China’s insipid television programs leave younger generation cold

By Wang Wenwen Source:Global Times Published: 2014-1-23 22:28:03

Illustration: Liu Rui/GT

When the latest series of the BBC's Sherlock, a modern-day reimagining of Sir Arthur Conan Doyle's classic detective stories, was aired on China's video hosting websites on January 2, five million watched.

Online fan clubs of Sherlock have also formed with thousands of members enthusing over Benedict Cumberbatch's cheekbones. The official Chinese newspaper People's Daily said this season's first episode had a "tense plot, bizarre story, exquisite production, and excellent performances." All of these have been picked up by the UK media, who have reported China's "Sherlock mania."

But the media really don't have to make a fuss about it. US TV series from Friends in the 1990s to the recent The Big Bang Theory that features awkward yet funny characters, and then British dramas such as Downton Abbey and Doctor Who, every one of them suits the "China falls for the X effect" pattern.

Yet Chinese audience's fever for overseas TV series provokes questions. Sherlock, as well as being a good show, also encapsulates certain visions of Englishness for Chinese, for whom the UK is still an alluring country.

When it comes to US series like Friends or The Big Bang Theory, what attracts Chinese audience might be the humorous and vivid way in which the writers explain life and illustrate popular US culture. The younger generation are keen to know about the outside world, reflect upon the world in a self-mocking way, and discuss what living is about.

The vast majority of Chinese TV series, however, fail to offer anything the young can connect to. As well as cardboard sets, shoddy writing, and recycled plots, domestic dramas still shoulder the responsibility of conveying ideological messages rather than putting entertainment first.

There are rare exceptions. In the early 1990s when China was at the initial stage of its development path and society began its moral collapse, one telenovela, Aspirations, caused a sensation.

It traced 20 years of hardship, frustration, joys and sorrows of ordinary families after the Cultural Revolution (1966-76), and featured a heroine that was obedient, caring and helpful. This touching, teary soap opera reflected the realities of Chinese society.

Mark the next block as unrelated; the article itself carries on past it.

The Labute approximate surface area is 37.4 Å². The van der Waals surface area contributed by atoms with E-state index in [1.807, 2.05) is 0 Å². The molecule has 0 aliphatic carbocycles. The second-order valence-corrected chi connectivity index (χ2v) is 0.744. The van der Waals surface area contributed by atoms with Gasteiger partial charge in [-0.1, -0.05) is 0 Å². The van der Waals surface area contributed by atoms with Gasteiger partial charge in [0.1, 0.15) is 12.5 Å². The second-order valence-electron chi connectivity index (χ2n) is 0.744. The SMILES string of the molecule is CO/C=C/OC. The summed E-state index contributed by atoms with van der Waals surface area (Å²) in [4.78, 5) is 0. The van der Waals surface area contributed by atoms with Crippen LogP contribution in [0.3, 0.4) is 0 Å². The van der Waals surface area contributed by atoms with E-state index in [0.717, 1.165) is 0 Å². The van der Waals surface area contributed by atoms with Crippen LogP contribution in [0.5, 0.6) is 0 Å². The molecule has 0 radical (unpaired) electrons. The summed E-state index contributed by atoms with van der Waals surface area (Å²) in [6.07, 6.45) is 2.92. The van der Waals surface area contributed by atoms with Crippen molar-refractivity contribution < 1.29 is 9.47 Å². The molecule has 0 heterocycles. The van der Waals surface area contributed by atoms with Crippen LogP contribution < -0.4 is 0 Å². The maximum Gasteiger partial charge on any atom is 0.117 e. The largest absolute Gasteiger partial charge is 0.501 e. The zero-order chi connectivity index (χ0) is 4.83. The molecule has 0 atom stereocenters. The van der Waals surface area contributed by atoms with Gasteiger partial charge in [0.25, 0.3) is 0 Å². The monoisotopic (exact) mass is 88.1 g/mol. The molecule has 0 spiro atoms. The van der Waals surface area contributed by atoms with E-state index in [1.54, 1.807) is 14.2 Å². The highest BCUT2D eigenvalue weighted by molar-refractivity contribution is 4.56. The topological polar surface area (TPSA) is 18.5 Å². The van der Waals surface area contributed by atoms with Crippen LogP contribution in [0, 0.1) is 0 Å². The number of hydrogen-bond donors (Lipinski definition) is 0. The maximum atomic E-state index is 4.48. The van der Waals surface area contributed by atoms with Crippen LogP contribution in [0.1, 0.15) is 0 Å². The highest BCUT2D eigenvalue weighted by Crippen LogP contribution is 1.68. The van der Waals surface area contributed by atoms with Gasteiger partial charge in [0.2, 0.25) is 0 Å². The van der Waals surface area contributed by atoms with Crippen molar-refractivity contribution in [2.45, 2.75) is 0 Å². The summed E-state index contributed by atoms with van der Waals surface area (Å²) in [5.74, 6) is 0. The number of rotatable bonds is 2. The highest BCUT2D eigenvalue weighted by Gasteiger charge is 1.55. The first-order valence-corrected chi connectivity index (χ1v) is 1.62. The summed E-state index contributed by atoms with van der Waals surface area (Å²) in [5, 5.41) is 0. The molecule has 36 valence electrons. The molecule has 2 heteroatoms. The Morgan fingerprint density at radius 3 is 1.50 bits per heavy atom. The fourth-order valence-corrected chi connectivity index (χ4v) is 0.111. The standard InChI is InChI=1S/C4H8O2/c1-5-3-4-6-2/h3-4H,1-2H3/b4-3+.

But attempts to deal with social issues, especially when operating under restraints that leave some topics off limits, may actually harm entertainment.

When discussions about China's vulnerable pension system became popular, TV series that reveal China's aging problem and call for caring of the elder people started to blossom. The harsh realities depicted in such series, though hoping to convey a warm-hearted message, left audience breathless.

And war stories, especially about the anti-Japanese aggression war, have never been off Chinese screens, especially in recent years. But the crude and stereotyped plots, in which heroic Chinese fighters easily fend off hordes of subhuman Japanese soldiers, have raised sarcastic queries from viewers. 

It is time that China's TV industry learns how to produce real cultural works. When our TV series struggle with outdated ideologies and social ills, cultural innovation, a term both authorities and the public like to stress, will pass us by.

There is a long way to go, and we cannot just cheaply imitate Western shows. Take the recent show IPartment, although "inspired" by Friends and The Big Bang Theory, it suffers from one crucial flaw: It's not at all funny.

Only if we can hit the mixture of good writing, good acting, and good topics, will TV audience stop turning to the West for their entertainment.

The author is a reporter with the Global Times.

Posted in: Viewpoint

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